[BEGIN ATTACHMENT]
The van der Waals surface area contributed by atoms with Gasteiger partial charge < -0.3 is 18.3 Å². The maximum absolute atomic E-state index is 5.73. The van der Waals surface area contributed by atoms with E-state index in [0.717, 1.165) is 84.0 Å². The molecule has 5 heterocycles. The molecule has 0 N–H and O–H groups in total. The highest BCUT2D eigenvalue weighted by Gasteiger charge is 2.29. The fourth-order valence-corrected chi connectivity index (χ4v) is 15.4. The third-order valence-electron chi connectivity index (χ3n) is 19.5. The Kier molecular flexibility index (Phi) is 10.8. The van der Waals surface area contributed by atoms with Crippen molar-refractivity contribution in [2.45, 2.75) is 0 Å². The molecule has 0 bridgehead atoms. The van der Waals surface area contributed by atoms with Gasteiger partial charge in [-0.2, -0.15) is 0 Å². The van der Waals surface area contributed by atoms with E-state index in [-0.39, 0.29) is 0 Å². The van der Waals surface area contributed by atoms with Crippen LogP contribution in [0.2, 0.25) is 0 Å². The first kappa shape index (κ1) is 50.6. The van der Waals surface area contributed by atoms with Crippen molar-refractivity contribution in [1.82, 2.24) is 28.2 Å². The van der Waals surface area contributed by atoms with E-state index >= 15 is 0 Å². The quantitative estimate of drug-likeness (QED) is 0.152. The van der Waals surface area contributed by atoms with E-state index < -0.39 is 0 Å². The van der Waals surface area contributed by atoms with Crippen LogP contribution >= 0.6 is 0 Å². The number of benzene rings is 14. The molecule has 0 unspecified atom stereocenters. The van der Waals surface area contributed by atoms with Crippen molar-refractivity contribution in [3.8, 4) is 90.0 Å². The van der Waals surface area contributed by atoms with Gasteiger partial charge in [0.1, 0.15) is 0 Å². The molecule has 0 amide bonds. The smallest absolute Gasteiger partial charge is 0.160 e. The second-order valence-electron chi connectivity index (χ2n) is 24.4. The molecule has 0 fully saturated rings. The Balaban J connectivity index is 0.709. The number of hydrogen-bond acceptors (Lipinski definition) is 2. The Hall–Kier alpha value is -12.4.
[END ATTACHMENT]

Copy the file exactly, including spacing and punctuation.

The van der Waals surface area contributed by atoms with Gasteiger partial charge < -0.3 is 18.3 Å². The maximum absolute atomic E-state index is 5.73. The van der Waals surface area contributed by atoms with E-state index in [0.717, 1.165) is 84.0 Å². The molecule has 5 heterocycles. The molecule has 0 N–H and O–H groups in total. The highest BCUT2D eigenvalue weighted by Gasteiger charge is 2.29. The fourth-order valence-corrected chi connectivity index (χ4v) is 15.4. The third-order valence-electron chi connectivity index (χ3n) is 19.5. The Kier molecular flexibility index (Phi) is 10.8. The van der Waals surface area contributed by atoms with Crippen molar-refractivity contribution in [2.45, 2.75) is 0 Å². The molecule has 0 bridgehead atoms. The van der Waals surface area contributed by atoms with Gasteiger partial charge in [-0.2, -0.15) is 0 Å². The van der Waals surface area contributed by atoms with E-state index in [-0.39, 0.29) is 0 Å². The van der Waals surface area contributed by atoms with Crippen LogP contribution in [0.2, 0.25) is 0 Å². The first kappa shape index (κ1) is 50.6. The van der Waals surface area contributed by atoms with Crippen molar-refractivity contribution in [1.82, 2.24) is 28.2 Å². The van der Waals surface area contributed by atoms with E-state index >= 15 is 0 Å². The quantitative estimate of drug-likeness (QED) is 0.152. The van der Waals surface area contributed by atoms with E-state index < -0.39 is 0 Å². The van der Waals surface area contributed by atoms with Crippen LogP contribution >= 0.6 is 0 Å². The number of benzene rings is 14. The molecule has 0 unspecified atom stereocenters. The van der Waals surface area contributed by atoms with Crippen molar-refractivity contribution in [3.8, 4) is 90.0 Å². The van der Waals surface area contributed by atoms with Gasteiger partial charge in [0.1, 0.15) is 0 Å². The molecule has 0 amide bonds. The smallest absolute Gasteiger partial charge is 0.160 e. The second-order valence-electron chi connectivity index (χ2n) is 24.4. The molecule has 0 fully saturated rings. The Balaban J connectivity index is 0.709. The number of hydrogen-bond acceptors (Lipinski definition) is 2. The Hall–Kier alpha value is -12.4.